Boundaries and frontiers: What is the meaning of borders today?Thursday 24 November, 18.00 - 19.30 , Norsk design- og arkitektursenter (DOGA), Hausmanns gate 16, 0182 Oslo, Norway Battle of Ideas Europe
Questions relating to boundaries and where we draw the line are now pervasive in many areas of life, from physical borders between countries and the question of who qualifies for citizenship to the point when children become adults and even how we understand gender. The degree to which we create and value borders is informed by numerous social, political, cultural and moral questions. For designers charged with giving physical shape to cultural phenomena, there are a number of distinctions to consider: global integration versus national identity, metropolitan freedoms versus community belonging, and the public realm versus private space.
In recent years, a more downbeat view has emerged, with borders viewed as either unenforceable or undesirable. Urban discourse buzzes with terms such as ‘non place’ and the ‘endless city’ or the ‘open city’, while the popularity of organisations such as Architecture Sans Frontières and Engineers Without Borders highlight support for the idea that borders are frontiers to be challenged. When ex Domus editor Joseph Grima launched ‘Project Heracles’, a competition to design a Eurafrican bridge to connect two continents, it was admired for the potential to dissolve spatial and cultural boundaries. On the other hand ‘Building the Border Wall’, a competition soliciting designs for Donald Trump’s US-Mexico border wall stirred up considerable hostility and demands for a boycott of architectural news website ArchDaily.com, which had published a call for entries. Other commentators have defended borders, arguing that identity and a sense of belonging depend on a clear sense of boundaries and territorial jurisdictions. Borders, they admit, can undoubtedly be arbitrary social constructs, but engagement with physical and symbolic borders such as for the nation state allows communities gain insight into themselves gives meaning to their lives. Indeed hostility to borders can be corrosive, for example denying a necessary space to live a private life away from the public sphere, and cultivate autonomy and self-determination.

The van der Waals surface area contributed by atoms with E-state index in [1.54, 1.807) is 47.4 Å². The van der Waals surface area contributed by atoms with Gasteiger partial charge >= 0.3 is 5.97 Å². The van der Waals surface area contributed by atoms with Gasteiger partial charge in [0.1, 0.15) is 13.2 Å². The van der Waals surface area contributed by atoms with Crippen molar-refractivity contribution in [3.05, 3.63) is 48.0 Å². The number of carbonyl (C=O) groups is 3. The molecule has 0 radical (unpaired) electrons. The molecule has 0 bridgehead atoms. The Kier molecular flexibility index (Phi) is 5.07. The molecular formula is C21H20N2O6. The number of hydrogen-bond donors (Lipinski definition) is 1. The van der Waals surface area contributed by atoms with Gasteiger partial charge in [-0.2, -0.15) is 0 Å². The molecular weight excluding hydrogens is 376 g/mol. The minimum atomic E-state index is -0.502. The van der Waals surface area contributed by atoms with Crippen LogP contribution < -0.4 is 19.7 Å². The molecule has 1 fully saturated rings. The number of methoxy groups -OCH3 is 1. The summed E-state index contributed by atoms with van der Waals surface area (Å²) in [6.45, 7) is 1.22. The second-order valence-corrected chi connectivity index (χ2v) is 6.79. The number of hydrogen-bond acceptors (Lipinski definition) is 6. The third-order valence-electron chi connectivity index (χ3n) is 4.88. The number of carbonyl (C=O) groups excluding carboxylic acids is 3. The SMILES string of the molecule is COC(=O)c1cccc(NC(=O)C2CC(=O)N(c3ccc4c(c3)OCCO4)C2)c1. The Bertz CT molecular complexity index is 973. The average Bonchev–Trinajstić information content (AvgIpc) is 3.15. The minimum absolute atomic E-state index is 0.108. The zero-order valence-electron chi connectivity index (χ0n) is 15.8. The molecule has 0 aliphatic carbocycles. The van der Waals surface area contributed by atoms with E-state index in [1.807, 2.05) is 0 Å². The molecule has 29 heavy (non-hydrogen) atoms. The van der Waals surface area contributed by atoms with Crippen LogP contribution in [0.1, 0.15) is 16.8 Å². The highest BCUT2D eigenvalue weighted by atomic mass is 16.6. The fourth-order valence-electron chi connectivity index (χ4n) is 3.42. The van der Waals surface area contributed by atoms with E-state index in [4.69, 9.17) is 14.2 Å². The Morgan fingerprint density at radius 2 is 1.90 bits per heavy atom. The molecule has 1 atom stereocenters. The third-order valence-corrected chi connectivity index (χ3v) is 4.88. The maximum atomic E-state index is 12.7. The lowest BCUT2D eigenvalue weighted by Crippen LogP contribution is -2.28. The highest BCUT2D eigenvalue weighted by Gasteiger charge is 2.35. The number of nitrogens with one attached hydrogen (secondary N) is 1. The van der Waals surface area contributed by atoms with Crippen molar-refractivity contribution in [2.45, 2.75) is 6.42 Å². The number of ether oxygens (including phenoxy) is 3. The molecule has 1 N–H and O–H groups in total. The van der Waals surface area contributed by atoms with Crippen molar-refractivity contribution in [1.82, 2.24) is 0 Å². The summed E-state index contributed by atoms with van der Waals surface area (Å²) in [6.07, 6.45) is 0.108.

Why have borders become such a contentious issue today? As mobility and human interactions increase, are borders a relic of a bygone age? Or, despite drawbacks, are borders symbolic expression of a social need and necessary to create a humane world?
This event is organised in collaboration with The Oslo Architecture Triennale 2016. ‘After Belonging: A Triennale In Residence, On Residence, and the Ways We Stay in Transit’ is curated by The After Belonging Agency.
This event is free and unticketed
chief curator, Oslo Architecture Triennale 2016, with the After Belonging Agency; assistant professor, Barnard+Columbia Architecture; principal [igg – office for architecture]
professor of social anthropology, University of Oslo; novelist; author, Ethnicity and Nationalism and Globalization: the key concepts
writer and curator
associate professor in Journalism and Media Studies, Oslo and Akershus University College for Applied Sciences (HiOA)
The fantasy of the beautiful nomad is morally bankrupt, Giles Fraser, Guardian, September 2016
US/Mexico border wall competition provokes controversy, Nicholas Korody, Bustler, March 2016
Home away from home, Nicholas Korody, ARchinect, July 2016
Project Heracles: A Eurafrican bridge, Dieter Lesage and Lieven De Cauter, domus, May 2011
The Case for Getting Rid of Borders—Completely, Alex Tabarrok, http://www.theatlantic.com/business/archive/2015/10/get-rid-borders-completely/409501/, October 2015
How ‘Open Borders’ Became An Illiberal Cry, Frank Furedi, spiked, August 2016
Why Nations Need to Control Their Borders, Jon Holbrook, Newsweek Europe, October 2016